W: I'd settle for go A-way.
AB: I heard that.

The Parisian favorite, gâteau Saint-Honoré, is made from a giant cream puff.

The Kitchen

    Ahhh. Five and three-quarters ounces of flour, exactly. Our buttery water is all a-boil, so, gonna grab a spatula and dump the flour in all at once. There'll be a little bit of foaming. Now stir vigorously until it forms a paste. There. Now, once it starts to come together, we're gonna reduce the heat to low and keep working the mixture, basically kneading it so that whatever extra water the flour doesn't soak up will evaporate. The drier this is, the more eggs it will hold later.

    When the paste is no longer sticky to the touch and you've a bit of residue on the bottom of the pan, you know you're done. Kill the heat and I like to move this straight to the work bowl of my standing mixer. Now, we've still got eggs to add, but if we were to put them in now, they would just scramble. So in about five minutes or so this will be ready. Just whenever you can stick your finger in it without going “AAAAAHWWW!”.

Cool Dough 5 mins.

    Now, pâte à choux basically means 'cabbage paste' in French because some folks say when it bakes, pâte à choux looks kinda, sorta, maybe like little cabbages. I think that the origin of the word is probably really pâte à chaud, or hot paste. That would make a lot more sense. You see, the fact that it cooks before it bakes is what explains the wonderful things that pâte à choux can do.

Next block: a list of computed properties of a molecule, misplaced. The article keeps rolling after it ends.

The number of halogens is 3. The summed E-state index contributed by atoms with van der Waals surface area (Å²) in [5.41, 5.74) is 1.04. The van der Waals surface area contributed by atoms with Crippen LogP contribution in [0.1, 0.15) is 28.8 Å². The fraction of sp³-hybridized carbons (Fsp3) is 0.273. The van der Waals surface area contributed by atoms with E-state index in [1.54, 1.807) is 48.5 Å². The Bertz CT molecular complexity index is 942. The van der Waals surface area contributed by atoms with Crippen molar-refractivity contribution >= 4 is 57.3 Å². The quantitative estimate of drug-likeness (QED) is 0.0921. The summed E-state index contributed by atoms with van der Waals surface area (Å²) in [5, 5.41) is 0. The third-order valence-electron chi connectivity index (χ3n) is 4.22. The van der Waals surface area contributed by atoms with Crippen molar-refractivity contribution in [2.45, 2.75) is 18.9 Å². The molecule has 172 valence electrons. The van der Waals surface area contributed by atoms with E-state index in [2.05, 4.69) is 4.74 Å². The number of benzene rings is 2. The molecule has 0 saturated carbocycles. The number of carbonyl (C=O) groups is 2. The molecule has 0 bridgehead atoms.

Back Porch

    Now if a batter's gonna work up a good head of steam it's gotta contain a lot of water, right? Ok, well, let's say that we made up just a real loose batter like a popover batter or a crepe batter. When we went to form creampuffs, this is what would happen. [throws a bucket of water on the ground] A big mess.
    Ah. That's not gonna happen to our batter because we started with water, but we brought that water to a boil, ok, which is important because when you dump flour into boiling water something strange and wonderful happens. It gelatinizes. Okay. Within just a few minutes, all of the flour granules soak up a huge amount of water. Within a couple of minutes, in fact, they've drunk their fill. That's why we stir the paste over low heat so that the rest of the water can evaporate out. Now, by doing it this way we literally create a paste that has tricked the flour into carrying all of the water for us. As a result, we end up with a batter that can be molded and is nice and thick, but is still absolutely loaded full of water. A pretty great trick.

Replacing one or two whole eggs with egg whites will
produce a much lighter, crisper éclair or cream puff.

The Kitchen

    I hold in my hand 4 whole eggs and 2 egg whites, which just so happens to add up to about a cup of eggs. Now, we want to work as many of these into the paste as the paste can hold, but we're gonna have to go slowly. Why add eggs at all? Well, for one thing, we need the emulsifying power of the egg yolk to help hold the butter and the waterlogged flour together. Yeah. Same way it holds the lemon juice and oil together in mayonnaise. Thank you!

4 Whole Eggs &
2 Egg Whites